New York Mets and Atlanta Braves fans rarely agree. But for those who watched this past weekend’s series between the two teams, they must be in agreement over what transpired. Because what took place on the field was downright unusual.
You see, Bobby Cox’s club has been the pinnacle of professionalism for nearly two decades. The Braves won the National League East an unfathomable 14 straight seasons, from 1991-2005. It was the Mets who finally ended that streak, and the Phillies who have become the elite team in the division, but Mets fans will always fear the Braves.
So yes, New York’s sweep of Atlanta was a pleasant surprise for the Flushing faithful. But what was really shocking was how it all went down. The Braves committed seven errors in only 21 innings of defense during the series. I hate to say it, but it was almost as if the players switched jerseys on Friday afternoon. It was Atlanta playing sloppy baseball, and the Mets that took advantage of those mistakes. Yes, the tables were turned at Citi Field this weekend.
The biggest gaffe was certainly on Friday night. In the bottom of the seventh with one out and runners on first and second, Jose Reyes popped the ball up to the left side of the infield and was called out on the infield-fly rule. Although the shortstop was settling underneath it, third baseman Chipper Jones cut in front of him at the last moment, only to drop the ball. His misplay allowed the runners to advance.
Forgetting the rules, catcher Brian McCann, who ended up with the baseball after Jones’ boot, walked towards first base before flipping the ball to the first baseman, who tagged Reyes. Again, Reyes is already out. With home plate unoccupied, Angel Pagan made a mad dash and scored before Jones could field the throw and apply a tag. The Mets scored another run two batters later and won the game 5-2.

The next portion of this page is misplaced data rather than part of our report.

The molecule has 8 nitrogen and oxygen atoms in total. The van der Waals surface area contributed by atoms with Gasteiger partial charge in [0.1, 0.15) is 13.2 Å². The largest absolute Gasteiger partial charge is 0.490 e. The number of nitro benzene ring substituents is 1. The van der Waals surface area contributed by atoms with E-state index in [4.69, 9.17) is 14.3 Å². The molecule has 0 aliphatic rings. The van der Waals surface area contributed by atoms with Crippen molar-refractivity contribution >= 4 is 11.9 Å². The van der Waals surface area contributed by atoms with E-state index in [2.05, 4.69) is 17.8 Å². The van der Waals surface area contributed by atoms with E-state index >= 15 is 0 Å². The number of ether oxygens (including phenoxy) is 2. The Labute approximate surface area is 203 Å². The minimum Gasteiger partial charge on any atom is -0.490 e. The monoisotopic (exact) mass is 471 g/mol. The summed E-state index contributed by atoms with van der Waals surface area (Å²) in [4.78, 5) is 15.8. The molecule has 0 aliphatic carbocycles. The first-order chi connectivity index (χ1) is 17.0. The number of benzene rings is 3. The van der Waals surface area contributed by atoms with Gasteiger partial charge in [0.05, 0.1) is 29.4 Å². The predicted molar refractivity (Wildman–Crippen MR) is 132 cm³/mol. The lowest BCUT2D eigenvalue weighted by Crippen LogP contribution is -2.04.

On Saturday, in the fifth inning of a scoreless game, the Braves had runners on second and third with one out. Troy Glaus lined out to right center. Had Yunel Escobar been paying attention, he would have been able to tag up and score. That’s certainly what Martin Prado was thinking, so he tried to advance from second. The only problem was, Escobar didn’t tag; he wandered a few steps from third, and right fielder Jeff Francoeur fired it to the infield. Reyes eventually tagged Prado for an inning-ending double play. The Mets won 3-1.
On Sunday night, perhaps because they were on national television or maybe because they sensed the rain might stop play, the Braves displayed their ineptitude earlier than usual. In the bottom of the first and two outs, Reyes walked, and then stole second. On the next pitch, Jason Bay hit a sharp grounder down the third base line. Jones made a nice backhanded play, but his throw to first bounced, handcuffing Glaus. Reyes sped around from second and scored. When the game was called due to rain after five innings, that unearned run was the only run, and the Mets had won their fourth straight.
Conversely, it was the fifth straight loss for Atlanta, a franchise that may no longer be the team to beat in the division, but is still above playing careless, lackadaisical baseball. For Mets fans, it was a welcomed role reversal, and regardless of how the Braves, or anyone else, play for the rest of the season, they’d like to see the Mets be the team that looks smart and focused.